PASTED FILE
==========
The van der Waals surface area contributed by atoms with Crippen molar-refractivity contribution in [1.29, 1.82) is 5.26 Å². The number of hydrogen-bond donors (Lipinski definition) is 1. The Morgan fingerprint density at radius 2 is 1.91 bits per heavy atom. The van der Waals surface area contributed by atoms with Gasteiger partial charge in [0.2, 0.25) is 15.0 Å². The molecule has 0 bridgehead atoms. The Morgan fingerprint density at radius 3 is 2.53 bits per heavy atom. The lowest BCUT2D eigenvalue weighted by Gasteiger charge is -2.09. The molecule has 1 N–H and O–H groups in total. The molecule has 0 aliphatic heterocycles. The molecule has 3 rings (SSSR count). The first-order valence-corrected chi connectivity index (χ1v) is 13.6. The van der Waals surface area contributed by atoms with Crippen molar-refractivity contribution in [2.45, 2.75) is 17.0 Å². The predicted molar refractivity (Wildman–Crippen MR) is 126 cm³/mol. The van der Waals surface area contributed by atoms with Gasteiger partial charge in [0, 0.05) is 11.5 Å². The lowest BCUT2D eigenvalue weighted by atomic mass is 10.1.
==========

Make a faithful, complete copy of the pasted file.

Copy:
The van der Waals surface area contributed by atoms with Crippen molar-refractivity contribution in [1.29, 1.82) is 5.26 Å². The number of hydrogen-bond donors (Lipinski definition) is 1. The Morgan fingerprint density at radius 2 is 1.91 bits per heavy atom. The van der Waals surface area contributed by atoms with Gasteiger partial charge in [0.2, 0.25) is 15.0 Å². The molecule has 0 bridgehead atoms. The Morgan fingerprint density at radius 3 is 2.53 bits per heavy atom. The lowest BCUT2D eigenvalue weighted by Gasteiger charge is -2.09. The molecule has 1 N–H and O–H groups in total. The molecule has 0 aliphatic heterocycles. The molecule has 3 rings (SSSR count). The first-order valence-corrected chi connectivity index (χ1v) is 13.6. The van der Waals surface area contributed by atoms with Crippen molar-refractivity contribution in [2.45, 2.75) is 17.0 Å². The predicted molar refractivity (Wildman–Crippen MR) is 126 cm³/mol. The van der Waals surface area contributed by atoms with Gasteiger partial charge in [0, 0.05) is 11.5 Å². The lowest BCUT2D eigenvalue weighted by atomic mass is 10.1.